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Foodies Fight Back with Lucinda

Foodies Fight Back with Lucinda

Wednesday 14 October 2020

Crossogue Preserves in Thurles, Co Tipperary, was recently awarded three stars by the prestigious Great Taste Awards in the UK but, that apart, how have they been affected by the pandemic?

Set up 25 years ago by Veronica Molloy, a mother of six and grandmother of 14, today, with the involvement of her son Mark and daughter Anna Francis, the company supplies 130 varieties of jams, curds, marmalades, chutneys, coulis and sugar-free spreads throughout Ireland and internationally, as well as into the hospitality trade. The Great Taste judges eulogised Crossogue's gooseberry spread - still handmade using the traditional batch method, with premium raw ingredients - in foodie speak as having "notes from the flesh, skins and pips all present".

"With Covid-19's imposed lockdown, production stopped, but stock levels were so high we were able to meet stockists' reduced demand," says Veronica. "The kitchen is now operating again under strict Covid-19 guidelines and, thanks to the wage support scheme, we've managed to retain all of our team."

They've focused on creating greater awareness of their online shop, with their gift box proving popular for people to send to family and friends here and abroad.

"People have been astounding in supporting local businesses and this has helped to keep them going during these difficult, testing times."

Describing herself as a proud Limerick woman hailing from Ballylanders on the Limerick/Cork border, Norma Kelly opened Praline Pastry & Chocolate Shop in Mitchelstown in 2017 "so the Cork/Limerick rivalry and banter is great", she laughs.

The highly qualified, award-winning Norma spent 14 years in Dublin, studying and teaching her craft at DIT Cathal Brugha Street, before returning home to marry Patrick, "a lovely man from the neighbouring parish of Anglesborough" - where they live with their two-year-old daughter, Vivienne, and lurchers Jenny and Poppet.

"Last year I began Praline Pastry & Chocolate School, delivering classes in my old secondary school. This was short-lived due to Covid-19. I remodelled the business to a pastry and chocolate shop, which was secretly what I always wanted. All our individual French-style pastries, chocolate truffles, bars, and other products are made here in our little kitchen." These can be ordered online and delivered nationwide, while whole celebration cakes are available to order and collect.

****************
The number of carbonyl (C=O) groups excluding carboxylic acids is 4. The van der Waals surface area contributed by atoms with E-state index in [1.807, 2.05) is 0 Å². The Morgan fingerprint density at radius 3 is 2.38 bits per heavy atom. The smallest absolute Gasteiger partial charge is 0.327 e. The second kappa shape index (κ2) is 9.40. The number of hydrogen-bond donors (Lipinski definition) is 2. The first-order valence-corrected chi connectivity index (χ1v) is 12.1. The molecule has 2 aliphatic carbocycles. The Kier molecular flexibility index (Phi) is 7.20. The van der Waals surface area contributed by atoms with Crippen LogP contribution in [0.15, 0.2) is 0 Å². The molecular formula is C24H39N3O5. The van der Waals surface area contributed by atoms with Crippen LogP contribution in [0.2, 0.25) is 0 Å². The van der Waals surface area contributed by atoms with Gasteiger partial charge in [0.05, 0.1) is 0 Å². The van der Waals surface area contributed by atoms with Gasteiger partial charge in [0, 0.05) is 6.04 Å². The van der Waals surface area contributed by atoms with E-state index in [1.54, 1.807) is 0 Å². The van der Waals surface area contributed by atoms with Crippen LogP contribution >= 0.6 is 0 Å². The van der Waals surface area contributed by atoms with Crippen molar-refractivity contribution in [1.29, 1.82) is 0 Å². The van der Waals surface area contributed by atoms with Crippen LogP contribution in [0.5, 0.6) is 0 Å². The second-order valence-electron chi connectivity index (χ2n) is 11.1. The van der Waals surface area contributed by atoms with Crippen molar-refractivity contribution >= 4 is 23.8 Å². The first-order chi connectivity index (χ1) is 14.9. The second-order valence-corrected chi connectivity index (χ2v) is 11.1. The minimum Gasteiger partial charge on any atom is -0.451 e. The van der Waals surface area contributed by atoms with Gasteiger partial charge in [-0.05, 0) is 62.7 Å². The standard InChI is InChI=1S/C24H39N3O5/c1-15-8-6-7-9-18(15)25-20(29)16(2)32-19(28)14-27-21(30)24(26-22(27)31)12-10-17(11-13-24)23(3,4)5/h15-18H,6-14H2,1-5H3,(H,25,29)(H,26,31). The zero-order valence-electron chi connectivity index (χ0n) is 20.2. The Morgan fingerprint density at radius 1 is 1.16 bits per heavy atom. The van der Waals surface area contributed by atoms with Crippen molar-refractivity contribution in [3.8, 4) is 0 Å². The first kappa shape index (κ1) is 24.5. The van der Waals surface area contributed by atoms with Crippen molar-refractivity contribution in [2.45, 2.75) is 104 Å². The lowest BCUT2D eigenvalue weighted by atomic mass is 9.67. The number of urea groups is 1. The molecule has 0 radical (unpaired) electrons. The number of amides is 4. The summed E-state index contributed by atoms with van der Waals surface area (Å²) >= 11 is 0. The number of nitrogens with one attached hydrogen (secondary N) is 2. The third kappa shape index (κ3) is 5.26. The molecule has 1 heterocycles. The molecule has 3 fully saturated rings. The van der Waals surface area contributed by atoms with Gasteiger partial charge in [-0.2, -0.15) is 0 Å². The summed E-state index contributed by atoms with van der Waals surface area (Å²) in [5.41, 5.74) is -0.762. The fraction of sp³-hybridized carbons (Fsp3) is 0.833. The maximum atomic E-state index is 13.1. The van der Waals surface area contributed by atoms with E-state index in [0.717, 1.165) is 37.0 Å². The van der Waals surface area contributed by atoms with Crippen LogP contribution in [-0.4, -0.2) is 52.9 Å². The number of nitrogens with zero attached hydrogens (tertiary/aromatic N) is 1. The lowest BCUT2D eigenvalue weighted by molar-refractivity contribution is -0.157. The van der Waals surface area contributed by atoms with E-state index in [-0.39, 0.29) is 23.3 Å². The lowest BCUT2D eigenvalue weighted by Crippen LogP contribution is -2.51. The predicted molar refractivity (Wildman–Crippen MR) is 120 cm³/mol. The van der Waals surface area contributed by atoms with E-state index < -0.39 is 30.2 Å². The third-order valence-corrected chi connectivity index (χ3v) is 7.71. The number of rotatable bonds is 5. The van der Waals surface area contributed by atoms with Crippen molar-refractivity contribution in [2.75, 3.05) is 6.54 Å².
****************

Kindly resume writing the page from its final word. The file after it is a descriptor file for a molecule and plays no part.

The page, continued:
Norma is hopeful for the business this autumn. "When we reopened after lockdown, our regulars were waiting, which has been so encouraging. Businesses, too, have supported each other, popping in to buy things, to lend ingredients or packaging, or just to chat about how things are going."

Government support has been great, Norma says, "however, we are not out of the woods - we don't know what the winter will bring. Small grants need to be given to people to encourage them to go out and spend locally".

Padraic O'Kane, co-owner of Fire at Dublin's Mansion House and Sole in South William Street, tells me how Covid-19 has affected the prominent city restaurants.

"In February, Fire completed a €1.1m refurbishment and Sole was enjoying the accolade of 'European Seafood Restaurant of the Year'. However, plans changed quickly in March when Covid-19 closed both restaurants."

Little did they know they would remain closed for 16 weeks, only to reopen with 60pc capacity and a long checklist of safety protocols.

"Up until the introduction of Level Three and closing us down again, our customers had rewarded both restaurants with their numbers from Friday to Sunday, for which we are extremely grateful."

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First Published In The Sunday Independent